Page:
Presented as a news article, the story is based on unsubstantiated statements disseminated by organizations that profit from irresponsible breeding and overbreeding practices. Included among the organizations is the American Quarter Horse Association (AQHA) whose stated goal is to substantially increase its already large 150,000 annual registrations. Revenues of the AQHA are based on registration fees.
The article opens with the assertion that the "forced closure of the last horse-killing facilities in the USA, done at the urging of animal rights activists, has caused a herd of unwanted horses in animal shelters nationwide, according to breeders, ranchers and horse rescuers."
In point of fact, the plants were closed by upholding already existing state law in Texas and by legislative enactment of state law in Illinois, not by "animal rights activists."
The reporter further claims that "herds of unwanted horses" have resulted despite the fact that Jerry Finch, founder of the largest equine protection organization in the US Habitat for Horses, and Deputy Director Chris Heyde of the Animal Welfare Institute, each spoke with the reporter and provided factual information to the contrary. Mr. Finch fully explained and documented that there has in fact been no increase in neglect since the closure of the US slaughter plants
Perhaps the best illustration of the USA Today article's rampant inaccuracy and sloppy reporting is that I am quoted twice and at length, but never once spoke to the reporter or anyone at USA Today. While I agree that, "Horses are pets, not an entrée" and "There is a global market for dog meat, (but) we wouldn't even dream of selling our pets for that," I did not say it, someone else did.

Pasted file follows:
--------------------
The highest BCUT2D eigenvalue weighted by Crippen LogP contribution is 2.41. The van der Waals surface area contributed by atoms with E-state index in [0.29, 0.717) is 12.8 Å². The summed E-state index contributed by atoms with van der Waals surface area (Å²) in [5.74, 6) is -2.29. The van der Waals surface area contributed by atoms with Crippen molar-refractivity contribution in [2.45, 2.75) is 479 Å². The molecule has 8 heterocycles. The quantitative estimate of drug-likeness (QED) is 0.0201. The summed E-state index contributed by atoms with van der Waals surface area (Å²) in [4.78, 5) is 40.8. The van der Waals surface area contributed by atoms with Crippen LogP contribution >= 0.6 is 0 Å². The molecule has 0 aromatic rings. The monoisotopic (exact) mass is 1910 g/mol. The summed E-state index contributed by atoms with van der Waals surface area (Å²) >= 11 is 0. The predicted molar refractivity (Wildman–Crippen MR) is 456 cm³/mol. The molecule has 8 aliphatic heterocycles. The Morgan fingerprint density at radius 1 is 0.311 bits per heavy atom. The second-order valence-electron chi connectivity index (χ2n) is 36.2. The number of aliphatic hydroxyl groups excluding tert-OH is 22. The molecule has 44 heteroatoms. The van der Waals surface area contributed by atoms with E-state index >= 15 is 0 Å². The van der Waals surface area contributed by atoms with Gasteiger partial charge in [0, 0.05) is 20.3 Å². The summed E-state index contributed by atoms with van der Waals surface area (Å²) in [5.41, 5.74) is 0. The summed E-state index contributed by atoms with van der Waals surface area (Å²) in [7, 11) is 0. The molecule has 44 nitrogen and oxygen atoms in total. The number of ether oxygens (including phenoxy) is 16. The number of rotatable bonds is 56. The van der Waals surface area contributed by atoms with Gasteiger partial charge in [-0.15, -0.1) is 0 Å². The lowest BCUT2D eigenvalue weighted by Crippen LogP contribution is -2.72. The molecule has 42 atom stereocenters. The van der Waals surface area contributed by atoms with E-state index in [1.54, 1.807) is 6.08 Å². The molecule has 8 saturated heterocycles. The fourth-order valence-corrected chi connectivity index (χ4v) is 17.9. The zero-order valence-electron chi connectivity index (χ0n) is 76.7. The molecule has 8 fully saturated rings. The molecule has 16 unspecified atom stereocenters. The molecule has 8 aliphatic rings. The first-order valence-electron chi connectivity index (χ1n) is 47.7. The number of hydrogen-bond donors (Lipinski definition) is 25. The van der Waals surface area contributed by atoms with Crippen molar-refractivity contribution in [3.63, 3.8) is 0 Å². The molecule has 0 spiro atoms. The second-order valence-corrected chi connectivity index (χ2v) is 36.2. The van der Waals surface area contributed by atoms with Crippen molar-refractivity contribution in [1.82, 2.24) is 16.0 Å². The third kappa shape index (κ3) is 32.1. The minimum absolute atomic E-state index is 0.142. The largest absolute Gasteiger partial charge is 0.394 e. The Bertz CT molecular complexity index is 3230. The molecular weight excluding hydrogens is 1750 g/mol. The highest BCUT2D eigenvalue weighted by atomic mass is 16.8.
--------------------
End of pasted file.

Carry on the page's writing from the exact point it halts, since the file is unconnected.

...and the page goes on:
What I did do was send USA Today a report via email on abandoned horses called "Deleting the Fiction, Part 2", documenting the lack of truth in claims of increased cases of neglect. Yet the reporter chose not to use factual information, opting instead to peddle the sensational and alarmist views of pro-slaughter advocates.
Despite sloppy journalism and obvious bias, the article was received by a national audience that assumes USA Today is a credible news outlet.
Fortunately, during the same week CBS Evening News with Katie Couric presented a factual, well balanced story on recent horse welfare issues called "Heartbreak in Horse Country," showing that skyrocketing hay prices have created difficulties for many horse owners.
Not once was a need for slaughter mentioned, much less promoted in the CBS News story!
It is frustrating and frankly unforgivable to hear pro-slaughter groups like the AQHA complain and viciously oppose the closure of the horse slaughterhouses while doing absolutely nothing for the welfare of horses. Not once does the AQHA mention hay hotlines or offer assistance to horse owners affected by foreclosures and related issues stemming from the faltering US economy. The mistake many of us made up until recent years was believing that the AQHA is or ever was concerned about equine welfare. Their own figures show they have spent less than an annual average of $130,000 since the early 1960s on horse welfare. Such a feeble gesture does not deserve to be called an effort.
One final note: In Canada, where several horse killing plants operate, problems with horse neglect are equal to if not more pronounced than those in the US. A recent press release from the Canadian Arabian Horse Registry reports the issue. Obviously, the concept that horse slaughter is 'good' for horses and provides the 'answer' to promoting horse welfare is not actually the case.